Fact: This dramatic inequity, one of the most widely publicized statistics from the social sciences, was later found to be based on a faulty calculation. A reanalysis of the data determined that the woman's loss was 27 percent while the man's gain was 10 percent. Irrespective of the magnitude of the differences, the gender gap is real and seems not to have narrowed much in recent decades.
Divorce Myth 6: When parents don't get along, children are better off if their parents divorce than if they stay together.
Fact: A recent large-scale, long-term study suggests otherwise. While it found that parents' marital unhappiness and discord have a broad negative impact on virtually every dimension of their children's well-being, so does the fact of going through a divorce. In examining the negative impacts on children more closely, the study discovered that it was only the children in very high-conflict homes who benefited from the conflict removal that divorce may bring. In lower-conflict marriages that end in divorce — and the study found that perhaps as many as two thirds of the divorces were of this type — the situation of the children was made much worse following a divorce. Based on the findings of this study, therefore, except in the minority of high-conflict marriages it is better for the children if their parents stay together and work out their problems than if they divorce.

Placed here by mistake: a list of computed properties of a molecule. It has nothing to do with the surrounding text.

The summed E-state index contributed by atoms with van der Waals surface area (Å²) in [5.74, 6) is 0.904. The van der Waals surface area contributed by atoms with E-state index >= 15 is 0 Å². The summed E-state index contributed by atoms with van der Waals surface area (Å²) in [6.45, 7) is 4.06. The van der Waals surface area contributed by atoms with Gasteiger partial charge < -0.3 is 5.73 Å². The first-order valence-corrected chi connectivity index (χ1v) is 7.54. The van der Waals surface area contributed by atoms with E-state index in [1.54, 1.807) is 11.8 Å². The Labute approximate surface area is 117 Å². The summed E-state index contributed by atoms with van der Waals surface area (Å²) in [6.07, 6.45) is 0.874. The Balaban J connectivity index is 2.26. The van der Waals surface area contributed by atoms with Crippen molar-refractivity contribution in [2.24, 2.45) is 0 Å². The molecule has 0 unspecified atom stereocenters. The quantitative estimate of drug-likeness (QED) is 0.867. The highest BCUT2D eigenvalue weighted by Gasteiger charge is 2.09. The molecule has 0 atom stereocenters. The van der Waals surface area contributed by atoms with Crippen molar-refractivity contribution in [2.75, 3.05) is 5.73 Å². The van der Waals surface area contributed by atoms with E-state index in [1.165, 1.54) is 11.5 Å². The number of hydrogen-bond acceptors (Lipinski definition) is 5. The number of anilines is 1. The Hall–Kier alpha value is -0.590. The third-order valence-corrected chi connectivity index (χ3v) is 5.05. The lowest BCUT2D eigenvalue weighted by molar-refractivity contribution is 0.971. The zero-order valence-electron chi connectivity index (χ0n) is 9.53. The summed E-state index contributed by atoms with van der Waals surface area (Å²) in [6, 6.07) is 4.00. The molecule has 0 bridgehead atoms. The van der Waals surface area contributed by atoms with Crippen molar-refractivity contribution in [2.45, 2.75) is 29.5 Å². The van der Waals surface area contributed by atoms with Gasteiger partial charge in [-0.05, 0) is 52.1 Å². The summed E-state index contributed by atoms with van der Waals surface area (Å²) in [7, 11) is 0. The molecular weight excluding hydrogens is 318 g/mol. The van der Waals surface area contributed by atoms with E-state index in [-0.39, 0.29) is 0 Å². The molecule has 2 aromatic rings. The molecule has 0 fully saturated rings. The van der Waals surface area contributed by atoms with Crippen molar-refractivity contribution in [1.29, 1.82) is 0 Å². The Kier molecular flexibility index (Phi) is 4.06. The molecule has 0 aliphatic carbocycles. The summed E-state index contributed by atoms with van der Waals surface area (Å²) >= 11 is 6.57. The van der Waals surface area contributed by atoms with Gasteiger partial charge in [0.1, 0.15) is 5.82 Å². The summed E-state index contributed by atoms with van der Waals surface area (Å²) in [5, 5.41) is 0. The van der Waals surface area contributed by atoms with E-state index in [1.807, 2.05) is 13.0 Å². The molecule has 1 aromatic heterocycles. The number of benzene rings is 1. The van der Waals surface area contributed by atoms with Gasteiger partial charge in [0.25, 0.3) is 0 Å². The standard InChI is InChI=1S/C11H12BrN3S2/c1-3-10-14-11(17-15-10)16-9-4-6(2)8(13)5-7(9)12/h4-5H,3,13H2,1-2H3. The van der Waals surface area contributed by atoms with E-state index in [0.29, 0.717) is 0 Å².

Divorce Myth 7: Because they are more cautious in entering marital relationships and also have a strong determination to avoid the possibility of divorce, children who grow up in a home broken by divorce tend to have as much success in their own marriages as those from intact homes.
Fact: Marriages of the children of divorce actually have a much higher rate of divorce than the marriages of children from intact families. A major reason for this, according to a recent study, is that children learn about marital commitment or permanence by observing their parents. In the children of divorce, the sense of commitment to a lifelong marriage has been undermined.